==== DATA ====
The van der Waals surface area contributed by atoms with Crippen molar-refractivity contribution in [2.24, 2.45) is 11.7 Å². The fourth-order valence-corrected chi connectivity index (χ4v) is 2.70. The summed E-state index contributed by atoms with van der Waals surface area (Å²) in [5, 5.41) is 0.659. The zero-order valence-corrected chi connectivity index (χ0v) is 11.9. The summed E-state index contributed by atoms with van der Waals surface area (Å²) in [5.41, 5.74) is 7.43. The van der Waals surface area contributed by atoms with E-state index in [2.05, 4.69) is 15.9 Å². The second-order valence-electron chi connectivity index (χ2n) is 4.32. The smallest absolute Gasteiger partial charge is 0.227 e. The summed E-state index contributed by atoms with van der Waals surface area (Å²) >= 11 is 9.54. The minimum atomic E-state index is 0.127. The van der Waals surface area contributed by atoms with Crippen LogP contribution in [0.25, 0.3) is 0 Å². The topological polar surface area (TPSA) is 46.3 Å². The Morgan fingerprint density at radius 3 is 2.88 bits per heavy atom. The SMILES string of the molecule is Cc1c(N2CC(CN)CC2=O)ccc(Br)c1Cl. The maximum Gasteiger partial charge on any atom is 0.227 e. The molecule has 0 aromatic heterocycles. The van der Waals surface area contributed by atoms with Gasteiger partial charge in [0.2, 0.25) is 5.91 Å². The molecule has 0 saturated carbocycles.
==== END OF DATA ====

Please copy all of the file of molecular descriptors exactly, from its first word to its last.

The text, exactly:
The van der Waals surface area contributed by atoms with Crippen molar-refractivity contribution in [2.24, 2.45) is 11.7 Å². The fourth-order valence-corrected chi connectivity index (χ4v) is 2.70. The summed E-state index contributed by atoms with van der Waals surface area (Å²) in [5, 5.41) is 0.659. The zero-order valence-corrected chi connectivity index (χ0v) is 11.9. The summed E-state index contributed by atoms with van der Waals surface area (Å²) in [5.41, 5.74) is 7.43. The van der Waals surface area contributed by atoms with E-state index in [2.05, 4.69) is 15.9 Å². The second-order valence-electron chi connectivity index (χ2n) is 4.32. The smallest absolute Gasteiger partial charge is 0.227 e. The summed E-state index contributed by atoms with van der Waals surface area (Å²) >= 11 is 9.54. The minimum atomic E-state index is 0.127. The van der Waals surface area contributed by atoms with Crippen LogP contribution in [0.25, 0.3) is 0 Å². The topological polar surface area (TPSA) is 46.3 Å². The Morgan fingerprint density at radius 3 is 2.88 bits per heavy atom. The SMILES string of the molecule is Cc1c(N2CC(CN)CC2=O)ccc(Br)c1Cl. The maximum Gasteiger partial charge on any atom is 0.227 e. The molecule has 0 aromatic heterocycles. The van der Waals surface area contributed by atoms with Gasteiger partial charge in [0.2, 0.25) is 5.91 Å². The molecule has 0 saturated carbocycles.